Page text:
If you don’t mind my quoting a children’s book in the midst of such an otherwise serious subject: “I wasn’t going to eat it. I was just going to taste it.” These are the words of Winnie-the-Pooh, the perennially vexed creation of A.A. Milne about his favorite temptation, honey. Of course we know Pooh Bear was going to eat the honey. But caught on the line between temptation and indulgence, the stuffed children’s toy offers a plausible interpretation of events. He minimized his sin. And we do the same.
The second of Satan’s devices to draw us into sin is to make our transgressions look like good deeds. As children of God who long to please Him, this deception can cause us to think the evil choices we make are actually the will of God. It is the wickedest sort of rationalization – ascribing the acts of the enemy to the words of our Lord. Rationalization is a common human skill. Many of us excel at it. True artistic or academic giftedness are hard to come by. But our ability to explain away our bad decisions is never in short supply.
The minivan we can’t afford because it offers us safety and convenience. The unhealthy romantic relationship we fall into because it help us fit in with our peers. The career choice that makes us miserable because the pay is good and it pleases our parents.
The human mind will never exhaust its ability to rationalize what the human heart knows is wrong.
It may seem unnecessary, obvious – stating that Satan fishes with a hook. This is the tool of the trade. This is the angler’s approach. But the reason for this declaration will become clear as you read on. Thomas Brooks wants us to know that the devil’s technique of choice belies his character.
In the previous post about Chapter 1 we looked at the first two of Thomas Brooks’ “proofs” – his introductory thoughts that will drive the content of the rest of this book, Precious Remedies Against Satan’s Devices. Now we come to the third proof, which features the shortest explanation of the three. Brooks’ quotation of Revelation 2:24 is instructive. We must explore this entire passage to better understand his reasons for borrowing the words of Christ given to the apostle John on the island of Patmos late in the first century.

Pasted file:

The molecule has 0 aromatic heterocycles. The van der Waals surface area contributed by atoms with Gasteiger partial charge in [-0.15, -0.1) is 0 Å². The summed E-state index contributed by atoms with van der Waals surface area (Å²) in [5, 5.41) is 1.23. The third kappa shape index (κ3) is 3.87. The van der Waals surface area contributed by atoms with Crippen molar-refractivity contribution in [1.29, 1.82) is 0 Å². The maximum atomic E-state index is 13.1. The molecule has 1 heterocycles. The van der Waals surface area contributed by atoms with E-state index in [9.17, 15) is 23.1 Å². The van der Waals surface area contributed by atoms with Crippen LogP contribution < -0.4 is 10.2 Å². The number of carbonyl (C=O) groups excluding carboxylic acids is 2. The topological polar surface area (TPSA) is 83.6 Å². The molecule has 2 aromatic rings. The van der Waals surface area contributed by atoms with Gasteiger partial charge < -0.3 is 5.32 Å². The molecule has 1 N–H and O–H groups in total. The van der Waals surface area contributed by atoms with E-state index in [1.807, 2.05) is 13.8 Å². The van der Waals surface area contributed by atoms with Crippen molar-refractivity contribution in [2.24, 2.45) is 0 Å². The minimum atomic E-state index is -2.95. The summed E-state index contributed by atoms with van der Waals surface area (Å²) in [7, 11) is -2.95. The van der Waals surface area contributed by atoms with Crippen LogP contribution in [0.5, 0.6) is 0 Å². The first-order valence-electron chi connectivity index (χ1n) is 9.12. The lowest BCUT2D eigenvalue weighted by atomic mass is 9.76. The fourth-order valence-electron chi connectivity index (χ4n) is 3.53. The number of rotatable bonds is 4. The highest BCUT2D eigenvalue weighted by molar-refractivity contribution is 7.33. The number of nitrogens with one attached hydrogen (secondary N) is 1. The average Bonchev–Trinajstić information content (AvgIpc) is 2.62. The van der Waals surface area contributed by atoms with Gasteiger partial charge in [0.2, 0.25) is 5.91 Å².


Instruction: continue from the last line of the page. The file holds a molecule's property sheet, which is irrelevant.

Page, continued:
There are a lot of things a runner has to watch out for on the road. After 18 years of running, I can tell you I’ve met my fair share of them. Take your eyes off the road, and you might trip over a rock or piece of trash. Stray from the path, and your foot can wind up in a hole or caught on a downed tree limb. And don’t think that guy turning right at the intersection is going to see you before he goes. He won’t. One of the first safety rules I learned about road running: Always run against the flow of traffic. Simply put, run on the left side. That way, oncoming cars can see you more easily. But more importantly, you don’t have your back to them like you would on the right side. Don’t think that would matter so much? Imagine running on the right shoulder. Your earbuds are in. You’re focused on knocking out the next mile. And the driver behind you takes his eyes off the road for just a second to look at a text message on his phone. That’s all it takes. One second. And your running days are over.
To read Precious Remedies is to assent that Satan is real, to be satisfied in the lack of apology for this stance, and to strive to learn the timeless tools the author has given us to defeat him.
Thomas Brooks liked to write an “epistle dedicatory” in his books. What are they exactly? We use the one in Precious Remedies as an example.